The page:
Earlier this week, Michael Gerson wrote a Washington Post op-ed concluding that "Republicans, in the end, cannot #StandWithRand." The piece was notable not just because Angry Bird Sen. John McCain (R-Ariz.) called it a "must-read," or because Gerson was a speechwriter for former president George W. Bush and author of the 2009 manifesto Heroic Conservatism, but because it's a classic outburst from what Reason's Jesse Walker has memorably christened "the Paranoid Center."
Start with the conspiratorial headline: "Rand Paul masks his true worldview." Masks? Really? The man recently discussed his worldview for half a day on the Senate floor, and has written two books chock full o' worldview since arriving in Washington. Yet Gerson is eagle-eyed enough to see through the cover-up:
[I]n the course of a 13-hour filibuster, it becomes impossible to hide your deeper motivations. Paul employs the prospect of drone murders in an attempt to discredit the "perpetual war" in which "the whole world is a zone of war." His actual target is the war on terrorism, which he regards as unconstitutional and counterproductive.
Well, praise the Devil and pass the hot sauce! Rand Paul thinks–accurately–that the war on terrorism is "perpetual," and that its practitioners and supporters do not recognize geographical boundaries on its waging, also largely true. Nothing about those views is secret, masked or hidden; Paul talks about this stuff constantly.
Gerson's lead paragraph is an awe-inspiring attempt to make Rand Paul seem so conpiratorial that he's hiding his paranoid tendencies. Check it out:
Since arriving in the Senate in 2011, Rand Paul has been probing here and there for issues of populist resonance. Audit the secretive, sinister Federal Reserve. Rein in those TSA screeners patting down little girls. In each instance, Paul (R-Ky.) has evoked the fear of oppressive government without tipping over into the paranoia of his father's most dedicated supporters. It has been a diluted, domesticated, decaffeinated version of the ideology that motivated Ron Paul's presidential races.
Follow the "secretive, sinister" link and you'll get a Sen. Paul "Audit the Fed" press release that has not even a whiff of "sinister," unless you count this sentence: "The Fed's operations under a cloak of secrecy have gone on too long and the American people have a right to know what the Federal Reserve is doing with our nation's money supply."
Is Michael Gerson saying that the Federal Reserve is not "secretive"? Is he saying that the TSA somehow doesn't pat down little girls sometimes? Nah–he just wants Rand Paul to look like a paranoid kook, and therefore exclude him from the arena of respectable debate. Which Gerson tried to do, without success, after Paul won an upstart GOP primary in May 2010:
There is an even smaller subset of the tea party movement comprised of libertarian conservatives, representing a more developed intellectual tradition. Their goal is not just federalism but a minimal state at home and abroad. Their commitment to individual freedom—defined as the absence of external constraint—is nearly absolute. Taxation for the purpose of redistribution is theft. The national security state does not defend liberty; it threatens it. American global commitments are just another form of big government.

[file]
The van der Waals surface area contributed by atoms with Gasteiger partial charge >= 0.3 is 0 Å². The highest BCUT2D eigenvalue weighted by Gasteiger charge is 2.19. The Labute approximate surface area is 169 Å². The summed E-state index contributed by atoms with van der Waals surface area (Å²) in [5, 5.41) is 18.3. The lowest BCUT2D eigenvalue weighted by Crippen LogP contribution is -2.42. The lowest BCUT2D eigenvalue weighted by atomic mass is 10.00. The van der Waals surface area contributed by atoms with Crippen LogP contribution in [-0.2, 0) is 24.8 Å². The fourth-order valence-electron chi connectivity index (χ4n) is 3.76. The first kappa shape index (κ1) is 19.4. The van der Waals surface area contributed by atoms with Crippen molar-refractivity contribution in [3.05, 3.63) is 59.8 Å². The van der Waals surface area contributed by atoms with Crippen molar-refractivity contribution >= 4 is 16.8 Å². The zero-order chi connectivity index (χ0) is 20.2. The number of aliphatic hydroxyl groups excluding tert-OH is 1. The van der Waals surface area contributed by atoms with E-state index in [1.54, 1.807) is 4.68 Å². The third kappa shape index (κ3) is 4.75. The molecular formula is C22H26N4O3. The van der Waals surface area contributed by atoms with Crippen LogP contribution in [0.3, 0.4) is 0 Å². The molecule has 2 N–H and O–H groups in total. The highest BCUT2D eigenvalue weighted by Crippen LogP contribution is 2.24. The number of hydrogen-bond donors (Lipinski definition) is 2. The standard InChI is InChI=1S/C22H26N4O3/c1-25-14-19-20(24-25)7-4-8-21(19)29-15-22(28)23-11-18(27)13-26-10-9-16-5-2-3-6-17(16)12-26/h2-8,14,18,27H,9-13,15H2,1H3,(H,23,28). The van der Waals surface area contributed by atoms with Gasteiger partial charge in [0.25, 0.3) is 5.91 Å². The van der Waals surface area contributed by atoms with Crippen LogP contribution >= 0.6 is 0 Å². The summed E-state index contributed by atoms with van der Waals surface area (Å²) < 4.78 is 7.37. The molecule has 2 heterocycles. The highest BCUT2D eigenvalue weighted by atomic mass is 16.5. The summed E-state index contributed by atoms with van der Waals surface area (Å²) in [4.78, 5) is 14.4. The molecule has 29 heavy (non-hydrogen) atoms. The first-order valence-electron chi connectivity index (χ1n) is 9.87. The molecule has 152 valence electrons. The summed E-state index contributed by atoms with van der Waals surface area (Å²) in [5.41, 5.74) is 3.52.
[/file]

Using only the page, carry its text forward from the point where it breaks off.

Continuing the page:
The closest this sect has come to serious political influence is Rand Paul's victory in Kentucky's Republican Senate primary this week. Paul has attempted to become more electable by distancing himself from the worst libertarian excesses. […]
Paul and other libertarians are not merely advocates of limited government; they are anti-government. Their objective is not the correction of error but the cultivation of contempt for government itself. There is a reason libertarianism has never been—and likely will never be—a national political force: because too many would find its utopia a nightmare.
Gerson predicted back then, with breathtaking inaccuracy, that conservative leaders "will either repudiate Paul's candidacy or they will be tainted by Paul's extremism." Equally ineffective was the compassionate conservative's follow-up warning in July 2010:
The Republican wave also carries along a group of libertarians, such as Kentucky Senate candidate Rand Paul. Since expressing a preference for property rights above civil rights protections—revisiting the segregated lunch counter—Paul has minimized his contact with the media. The source of this caution is instructive. The fear is not that Paul will make gaffes or mistakes but, rather, that he will further reveal his own political views. In America, the ideology of libertarianism is itself a scandal. It involves not only a retreat from Obamaism but a retreat from the most basic social commitments to the weak, the elderly and the disadvantaged, along with a withdrawal from American global commitments.
Libertarianism has a rigorous ideological coldness at its core. Voters are alienated when that core is exposed. And Paul is now neck and neck with his Democratic opponent in a race a Republican should easily win.
Bolding mine, to focus the attention.
Those conservatives who have been attempting to marginalize Rand Paul in the way that they marginalized (with more success) Rand's father Ron, are in an increasingly uncomfortable position: railing against one of the few Republicans who is attracting more popularity both within and outside of the GOP. Why, they might even be inconvenienced enough to have to grapple with Rand's actual ideas, as opposed to the black-helicopter paranoia of their own invention.